“technological cycles are composed of technological discontinuities [also called variation] that trigger periods of technological and competitive ferment. During eras of ferment, rival technologies compete with each other and with the existing technological regime [that is, the dominant design]. These turbulent innovation periods close with the emergence of (…) [a new] industry standard or dominant design. (…) The emergence of a dominant design ushers in a period of incremental (…) change, a period that is broken at some point by the next substitute product.”[6]

By trying to respond to the questions of the paper we will put emphasis on two different stages of the theory according to the questions. These will be the stage of the emergence of the technological discontinuity and the stage of ferment.

In the first part of the paper, devoted to the question why fuel cell cars did not emerged already on the market, the motivation of the technical discontinuity will be examined. It will be explained why the era of incremental change of the existing technology may be jeopardised today. Therefore, the driving forces for a replacement of the old technology by the new one will be discussed on the basis of the technological push and market pull concept. Here, it should also be explained why it took so much time until automakers seriously dealt with fuel cell car development.

Subsequently, to facilitate an assessment considering when fuel cell powered cars will be on the market, in the second part, we will focus on the technical discontinuity itself and examining its progress towards the era of fermentation when it will be commercialised and will compete with the old technology on the market. Therefore we will identify the current stage of the innovation process and pointing out main possible obstacles which may occur during the remaining steps towards commercialisation. These challenges have to be analysed for possible solutions. Prior to examining the advantages and challenges of fuel cell technology I will briefly describe the invention and its scopes of application.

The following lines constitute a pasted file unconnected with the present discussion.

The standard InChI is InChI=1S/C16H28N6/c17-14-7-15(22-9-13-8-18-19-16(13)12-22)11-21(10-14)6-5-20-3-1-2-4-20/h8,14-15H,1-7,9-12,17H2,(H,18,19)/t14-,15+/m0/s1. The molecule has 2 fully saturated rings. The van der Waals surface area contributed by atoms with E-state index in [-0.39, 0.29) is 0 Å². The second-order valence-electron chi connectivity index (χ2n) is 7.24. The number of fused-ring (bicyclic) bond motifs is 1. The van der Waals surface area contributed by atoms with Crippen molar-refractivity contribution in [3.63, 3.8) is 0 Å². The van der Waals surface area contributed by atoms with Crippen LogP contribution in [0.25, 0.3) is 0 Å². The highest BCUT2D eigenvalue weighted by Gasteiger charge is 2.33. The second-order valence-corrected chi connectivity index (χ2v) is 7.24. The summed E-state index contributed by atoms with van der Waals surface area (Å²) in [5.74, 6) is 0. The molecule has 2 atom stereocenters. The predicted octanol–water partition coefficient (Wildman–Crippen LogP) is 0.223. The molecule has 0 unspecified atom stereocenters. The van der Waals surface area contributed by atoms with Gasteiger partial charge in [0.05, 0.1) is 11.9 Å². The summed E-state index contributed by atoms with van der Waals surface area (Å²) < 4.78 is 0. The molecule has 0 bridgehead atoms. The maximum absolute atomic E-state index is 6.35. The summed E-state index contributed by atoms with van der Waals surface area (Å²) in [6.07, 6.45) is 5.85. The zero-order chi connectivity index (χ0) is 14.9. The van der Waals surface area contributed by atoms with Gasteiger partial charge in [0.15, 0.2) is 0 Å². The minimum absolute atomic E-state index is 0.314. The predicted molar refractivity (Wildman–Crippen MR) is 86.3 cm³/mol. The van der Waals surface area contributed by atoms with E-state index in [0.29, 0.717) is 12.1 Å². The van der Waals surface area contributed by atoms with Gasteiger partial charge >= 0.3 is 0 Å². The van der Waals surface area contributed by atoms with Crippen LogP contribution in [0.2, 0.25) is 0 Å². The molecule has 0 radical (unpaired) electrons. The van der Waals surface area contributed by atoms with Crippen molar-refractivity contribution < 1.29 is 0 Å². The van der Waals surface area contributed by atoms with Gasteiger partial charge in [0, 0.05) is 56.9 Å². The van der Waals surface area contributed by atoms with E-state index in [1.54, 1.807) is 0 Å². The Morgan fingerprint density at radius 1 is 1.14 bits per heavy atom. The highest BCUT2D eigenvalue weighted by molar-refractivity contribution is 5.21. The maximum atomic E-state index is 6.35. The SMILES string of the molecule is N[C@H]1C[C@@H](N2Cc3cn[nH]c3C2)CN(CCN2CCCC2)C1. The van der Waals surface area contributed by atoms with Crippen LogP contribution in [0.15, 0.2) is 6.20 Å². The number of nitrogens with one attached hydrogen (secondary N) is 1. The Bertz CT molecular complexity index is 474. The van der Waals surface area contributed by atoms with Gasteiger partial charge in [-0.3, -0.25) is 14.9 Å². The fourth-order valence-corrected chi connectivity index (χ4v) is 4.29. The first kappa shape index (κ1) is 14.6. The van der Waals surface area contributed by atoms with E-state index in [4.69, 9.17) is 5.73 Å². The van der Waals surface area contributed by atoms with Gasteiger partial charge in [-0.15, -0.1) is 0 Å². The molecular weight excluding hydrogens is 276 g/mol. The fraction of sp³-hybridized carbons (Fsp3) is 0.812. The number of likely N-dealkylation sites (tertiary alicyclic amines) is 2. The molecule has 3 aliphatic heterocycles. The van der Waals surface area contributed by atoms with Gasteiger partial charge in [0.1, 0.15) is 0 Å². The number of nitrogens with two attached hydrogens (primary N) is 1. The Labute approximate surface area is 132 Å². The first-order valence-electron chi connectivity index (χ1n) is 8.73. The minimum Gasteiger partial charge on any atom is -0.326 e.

3. The fuel cell technology and its applications

The first fuel cell was developed by William Grove in 1839 when he experimented with reversing the electrolysis process. Specifically he concentrated on producing electricity through an electro-chemical reaction between hydrogen and oxygen with the by-product water. The concept is quite simple. In the fuel cell, hydrogen is supplied to the anode where a catalyst divides it to form hydrogen ions (protons) and electrons. The protons are allowed to cross the cell through an electrolyte membrane to the cathode, while the membrane blocks the path for the electrons, which are diverted as electrical power through an external circuit. Oxygen is supplied to the cathode, where the hydrogen ions emerging form the electrolyte absorb the returning electrons and react with the oxygen. The difference between the respective energy levels at the electrodes is the voltage.[7]

The first practical application of fuel cells occurred in the 1960’s, when they were used to provide electricity for NASA’s Gemini spacecraft. As already mentioned, today we distinguish between four scopes of possible future commercial application of fuel cells. The smallest stacks with the lowest wattage, called micro fuel cells, are supposed to replace batteries in portable electronics ranging from cell phones to laptop computers and other kinds of power demanding handheld devices. They were supposed to run up to five times as long as traditional batteries at the same size. In the order of performance, micro fuel cells are followed by fuel cell applications for vehicles. Among others, automobiles belong to this scope, which is the topic of this paper. Furthermore, the application that will probably first enter the market, is residential heat and power. There are several projects in Europe, the United States, Canada and Japan running home fuel cell units in order to test the fuel cells on the market. Due to the high prices, these projects have still to be greatly subsidised. Finally fuel cells can be even used for generating power at industrial level, namely by so called fuel cell power plants.[8]

4. Motivations of radical change